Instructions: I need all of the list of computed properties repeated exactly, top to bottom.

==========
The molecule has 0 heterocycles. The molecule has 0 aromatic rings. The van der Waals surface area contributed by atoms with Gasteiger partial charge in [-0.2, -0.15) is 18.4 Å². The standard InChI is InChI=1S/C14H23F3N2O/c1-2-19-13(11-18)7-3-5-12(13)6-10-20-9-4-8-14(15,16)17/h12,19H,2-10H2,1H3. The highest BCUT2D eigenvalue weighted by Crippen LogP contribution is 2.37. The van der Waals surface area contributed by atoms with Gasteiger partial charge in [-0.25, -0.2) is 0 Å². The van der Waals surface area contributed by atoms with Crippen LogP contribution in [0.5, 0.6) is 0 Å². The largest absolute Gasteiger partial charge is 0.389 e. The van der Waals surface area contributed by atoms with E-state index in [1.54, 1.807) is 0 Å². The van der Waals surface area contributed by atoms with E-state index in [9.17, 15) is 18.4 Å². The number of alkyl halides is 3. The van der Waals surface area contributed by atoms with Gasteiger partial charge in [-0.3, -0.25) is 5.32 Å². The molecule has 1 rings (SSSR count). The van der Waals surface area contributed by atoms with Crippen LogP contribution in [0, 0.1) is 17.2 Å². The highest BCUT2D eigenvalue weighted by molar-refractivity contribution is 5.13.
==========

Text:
The molecule has 0 heterocycles. The molecule has 0 aromatic rings. The van der Waals surface area contributed by atoms with Gasteiger partial charge in [-0.2, -0.15) is 18.4 Å². The standard InChI is InChI=1S/C14H23F3N2O/c1-2-19-13(11-18)7-3-5-12(13)6-10-20-9-4-8-14(15,16)17/h12,19H,2-10H2,1H3. The highest BCUT2D eigenvalue weighted by Crippen LogP contribution is 2.37. The van der Waals surface area contributed by atoms with Gasteiger partial charge in [-0.25, -0.2) is 0 Å². The van der Waals surface area contributed by atoms with Crippen LogP contribution in [0.5, 0.6) is 0 Å². The largest absolute Gasteiger partial charge is 0.389 e. The van der Waals surface area contributed by atoms with E-state index in [1.54, 1.807) is 0 Å². The van der Waals surface area contributed by atoms with E-state index in [9.17, 15) is 18.4 Å². The number of alkyl halides is 3. The van der Waals surface area contributed by atoms with Gasteiger partial charge in [-0.3, -0.25) is 5.32 Å². The molecule has 1 rings (SSSR count). The van der Waals surface area contributed by atoms with Crippen LogP contribution in [0, 0.1) is 17.2 Å². The highest BCUT2D eigenvalue weighted by molar-refractivity contribution is 5.13.